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I am puzzled by light.
SUBTRACTIVE - Red and green pigments, when mixed, appear gray.
ADDITIVE - Red and green photons of light, when mixed, appear yellow.

If red paint reflects red photons and green paint reflects green photons, why does the paint appear gray?  

Is red paint reflecting some red photons while absorbing some red photons?

Also, are all red photons the same wavelength, or are some red photons lighter or darker with different wavelength?


OK, paint doesn't work that way.  When you mix some red and green paints, you get brown.  When you use light, you excite the long and medium cones in the eye in a way that appears yellow, but is not.  Only by separating the light coming from a substance in a spectrometer can you tell what the "real" color spectrum of something is.  Red is a range of wavelengths that humans have deemed "red."  They are not "darker" or "lighter," because they are photons.  You perhaps mean closer to infrared or closer to orange (another arbitrary distinction).  In some languages there are only two or three words for color.  The first two are always black and white, the next is always red, after that are common colors in nature like green and blue.  In China, they split their rainbow into more colors than we do in English.  That's just a matter of perception.  If you mix red and green paint to get gray, then you are observing the paint mostly absorbing light at all of those respective wavelengths (but not completely, or you'd get black). Reflection is really complex, if you try different paints you will get different results.  Your perception is based on the stimulation levels of the three different color cones in your eye.  That's why you can have yellow and blue photons enter your eye (stimulating the short and medium cones), and perceive green when there are no photons in the "green" wavelengths present.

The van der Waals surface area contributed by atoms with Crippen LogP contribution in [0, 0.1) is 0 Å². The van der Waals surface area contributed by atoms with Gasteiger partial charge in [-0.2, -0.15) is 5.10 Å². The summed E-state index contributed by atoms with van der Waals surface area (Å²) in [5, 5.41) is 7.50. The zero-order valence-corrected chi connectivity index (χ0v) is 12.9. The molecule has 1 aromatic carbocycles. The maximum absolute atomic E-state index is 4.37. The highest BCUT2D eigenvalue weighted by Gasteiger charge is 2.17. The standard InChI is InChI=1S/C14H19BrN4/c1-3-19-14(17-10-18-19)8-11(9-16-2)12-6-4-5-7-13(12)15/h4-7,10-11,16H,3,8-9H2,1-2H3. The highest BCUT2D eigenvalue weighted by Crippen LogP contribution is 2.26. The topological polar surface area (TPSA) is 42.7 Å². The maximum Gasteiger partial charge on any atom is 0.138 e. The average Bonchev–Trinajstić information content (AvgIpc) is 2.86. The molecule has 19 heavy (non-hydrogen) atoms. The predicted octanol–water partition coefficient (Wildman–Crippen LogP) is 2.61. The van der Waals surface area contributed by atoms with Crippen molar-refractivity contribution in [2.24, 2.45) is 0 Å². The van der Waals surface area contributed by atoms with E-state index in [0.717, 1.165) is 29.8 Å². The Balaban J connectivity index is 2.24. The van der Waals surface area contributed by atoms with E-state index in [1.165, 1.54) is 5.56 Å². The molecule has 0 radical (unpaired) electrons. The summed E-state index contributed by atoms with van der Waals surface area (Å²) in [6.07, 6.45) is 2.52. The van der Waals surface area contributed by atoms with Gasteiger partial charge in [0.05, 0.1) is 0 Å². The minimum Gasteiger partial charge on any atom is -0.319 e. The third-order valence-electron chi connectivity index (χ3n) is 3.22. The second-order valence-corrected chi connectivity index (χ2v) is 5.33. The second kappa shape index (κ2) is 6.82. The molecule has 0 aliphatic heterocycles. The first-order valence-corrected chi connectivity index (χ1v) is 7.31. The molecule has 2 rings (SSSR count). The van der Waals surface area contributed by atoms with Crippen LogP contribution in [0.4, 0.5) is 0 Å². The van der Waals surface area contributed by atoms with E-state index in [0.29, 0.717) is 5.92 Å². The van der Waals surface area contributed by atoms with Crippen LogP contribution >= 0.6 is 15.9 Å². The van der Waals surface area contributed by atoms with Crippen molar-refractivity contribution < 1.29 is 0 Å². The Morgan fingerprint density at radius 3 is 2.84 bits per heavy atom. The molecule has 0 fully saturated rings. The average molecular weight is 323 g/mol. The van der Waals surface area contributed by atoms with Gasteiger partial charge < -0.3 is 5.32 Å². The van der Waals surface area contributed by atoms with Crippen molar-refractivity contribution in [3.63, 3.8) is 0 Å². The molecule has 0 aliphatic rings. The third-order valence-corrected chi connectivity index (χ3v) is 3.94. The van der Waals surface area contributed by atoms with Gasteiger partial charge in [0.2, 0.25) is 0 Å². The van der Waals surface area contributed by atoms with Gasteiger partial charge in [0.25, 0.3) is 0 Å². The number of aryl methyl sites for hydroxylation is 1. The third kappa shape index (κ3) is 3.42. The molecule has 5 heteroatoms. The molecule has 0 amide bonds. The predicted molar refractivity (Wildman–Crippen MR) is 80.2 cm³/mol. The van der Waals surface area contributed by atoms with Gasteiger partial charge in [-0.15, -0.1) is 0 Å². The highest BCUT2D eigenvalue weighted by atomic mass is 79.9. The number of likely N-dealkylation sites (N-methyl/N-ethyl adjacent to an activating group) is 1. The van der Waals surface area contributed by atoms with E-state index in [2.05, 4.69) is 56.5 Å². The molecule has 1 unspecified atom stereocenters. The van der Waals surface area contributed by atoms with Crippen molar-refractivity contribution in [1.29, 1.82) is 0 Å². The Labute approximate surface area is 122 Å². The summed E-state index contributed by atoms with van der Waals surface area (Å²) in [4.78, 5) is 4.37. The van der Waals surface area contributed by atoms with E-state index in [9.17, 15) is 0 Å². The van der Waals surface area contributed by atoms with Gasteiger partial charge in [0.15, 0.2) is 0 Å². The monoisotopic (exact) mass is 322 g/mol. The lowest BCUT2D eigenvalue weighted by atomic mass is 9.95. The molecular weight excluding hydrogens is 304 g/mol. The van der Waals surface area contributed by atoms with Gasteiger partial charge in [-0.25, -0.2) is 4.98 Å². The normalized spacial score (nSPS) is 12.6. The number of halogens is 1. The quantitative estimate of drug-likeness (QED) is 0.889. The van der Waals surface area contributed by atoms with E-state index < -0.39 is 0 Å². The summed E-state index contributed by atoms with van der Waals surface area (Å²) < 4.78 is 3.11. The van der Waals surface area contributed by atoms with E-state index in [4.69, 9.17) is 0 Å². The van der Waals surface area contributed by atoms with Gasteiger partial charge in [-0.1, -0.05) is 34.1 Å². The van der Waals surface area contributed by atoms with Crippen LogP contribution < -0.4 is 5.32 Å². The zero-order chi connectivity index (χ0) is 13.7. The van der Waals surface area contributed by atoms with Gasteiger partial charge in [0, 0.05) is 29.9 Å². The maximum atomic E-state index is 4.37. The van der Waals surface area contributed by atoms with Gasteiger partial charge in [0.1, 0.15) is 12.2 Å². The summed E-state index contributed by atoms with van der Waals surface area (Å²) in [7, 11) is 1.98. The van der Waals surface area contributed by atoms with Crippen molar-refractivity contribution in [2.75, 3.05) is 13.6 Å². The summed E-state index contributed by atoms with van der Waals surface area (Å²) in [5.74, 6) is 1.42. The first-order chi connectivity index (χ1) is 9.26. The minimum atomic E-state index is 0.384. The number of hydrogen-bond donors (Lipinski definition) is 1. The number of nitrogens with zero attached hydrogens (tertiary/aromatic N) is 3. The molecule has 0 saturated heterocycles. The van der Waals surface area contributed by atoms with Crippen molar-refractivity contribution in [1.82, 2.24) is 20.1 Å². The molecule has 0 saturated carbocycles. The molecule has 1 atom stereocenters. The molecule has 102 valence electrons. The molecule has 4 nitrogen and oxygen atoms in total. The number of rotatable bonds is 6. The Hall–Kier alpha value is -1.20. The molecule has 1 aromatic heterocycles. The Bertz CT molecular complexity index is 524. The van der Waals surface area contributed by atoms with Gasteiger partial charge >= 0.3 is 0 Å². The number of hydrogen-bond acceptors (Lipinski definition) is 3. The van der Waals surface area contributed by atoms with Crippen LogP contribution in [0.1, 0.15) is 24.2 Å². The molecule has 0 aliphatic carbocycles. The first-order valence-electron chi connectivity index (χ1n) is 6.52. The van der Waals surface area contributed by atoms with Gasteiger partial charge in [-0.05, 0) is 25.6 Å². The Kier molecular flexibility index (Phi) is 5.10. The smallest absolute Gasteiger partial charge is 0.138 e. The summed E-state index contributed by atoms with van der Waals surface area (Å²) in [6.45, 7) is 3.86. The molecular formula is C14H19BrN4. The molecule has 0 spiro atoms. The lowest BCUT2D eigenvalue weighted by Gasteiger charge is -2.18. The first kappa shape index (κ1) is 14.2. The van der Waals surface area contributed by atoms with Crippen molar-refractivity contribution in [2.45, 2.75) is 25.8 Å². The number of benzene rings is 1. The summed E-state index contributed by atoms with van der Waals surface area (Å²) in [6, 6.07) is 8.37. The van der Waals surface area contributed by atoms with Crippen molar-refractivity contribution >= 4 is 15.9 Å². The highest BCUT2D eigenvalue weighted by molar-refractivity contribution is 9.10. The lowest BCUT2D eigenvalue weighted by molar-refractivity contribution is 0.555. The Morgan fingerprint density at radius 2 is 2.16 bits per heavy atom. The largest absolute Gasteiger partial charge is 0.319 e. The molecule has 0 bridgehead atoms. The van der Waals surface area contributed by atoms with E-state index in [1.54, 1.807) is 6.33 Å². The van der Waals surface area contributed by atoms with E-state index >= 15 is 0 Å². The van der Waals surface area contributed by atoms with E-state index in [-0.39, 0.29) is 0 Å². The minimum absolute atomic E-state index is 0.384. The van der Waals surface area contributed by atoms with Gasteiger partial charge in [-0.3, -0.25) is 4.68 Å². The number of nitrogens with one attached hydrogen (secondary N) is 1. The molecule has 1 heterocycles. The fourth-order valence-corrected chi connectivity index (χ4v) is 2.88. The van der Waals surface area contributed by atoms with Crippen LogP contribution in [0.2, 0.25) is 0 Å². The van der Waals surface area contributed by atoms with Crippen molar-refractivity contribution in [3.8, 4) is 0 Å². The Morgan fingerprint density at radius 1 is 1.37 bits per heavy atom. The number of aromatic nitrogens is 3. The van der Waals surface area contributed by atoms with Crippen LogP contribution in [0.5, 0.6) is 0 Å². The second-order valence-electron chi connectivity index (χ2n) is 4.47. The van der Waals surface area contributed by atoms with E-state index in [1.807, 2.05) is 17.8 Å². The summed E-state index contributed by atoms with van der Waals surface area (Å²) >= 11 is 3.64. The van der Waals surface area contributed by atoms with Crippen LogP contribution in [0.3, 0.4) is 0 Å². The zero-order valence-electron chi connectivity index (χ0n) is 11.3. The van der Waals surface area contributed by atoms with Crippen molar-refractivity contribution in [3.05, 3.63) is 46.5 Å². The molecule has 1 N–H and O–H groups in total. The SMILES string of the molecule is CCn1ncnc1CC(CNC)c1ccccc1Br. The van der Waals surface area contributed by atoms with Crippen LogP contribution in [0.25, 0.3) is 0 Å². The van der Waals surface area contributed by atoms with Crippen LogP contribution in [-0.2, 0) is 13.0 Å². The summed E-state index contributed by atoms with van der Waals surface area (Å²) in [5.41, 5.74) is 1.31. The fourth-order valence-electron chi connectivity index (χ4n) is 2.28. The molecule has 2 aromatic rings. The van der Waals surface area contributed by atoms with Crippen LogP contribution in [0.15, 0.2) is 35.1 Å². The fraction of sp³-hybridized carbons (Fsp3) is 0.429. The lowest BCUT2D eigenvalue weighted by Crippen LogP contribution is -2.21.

In short, the sky is not just blue...but we see it that way.


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Dr. Stephen O. Nelson


I can answer most basic physics questions, physics questions about science fiction and everyday observations of physics, etc. I'm also usually good for science fair advice (I'm the regional science fair director). I do not answer homework problems. I will occasionally point out where a homework solution went wrong, though. I'm usually good at explaining odd observations that seem counterintuitive, energy science, nuclear physics, nuclear astrophysics, and alternative theories of physics are my specialties.


I was a physics professor at the University of Texas of the Permian Basin, research in nuclear technology and nuclear astrophysics. My travelling science show saw over 20,000 students of all ages. I taught physics, nuclear chemistry, radiation safety, vacuum technology, and answer tons of questions as I tour schools encouraging students to consider careers in science. I moved on to a non-academic job with more research just recently.

Ph. D. from Duke University in physics, research in nuclear astrophysics reactions, gamma-ray astronomy technology, and advanced nuclear reactors.

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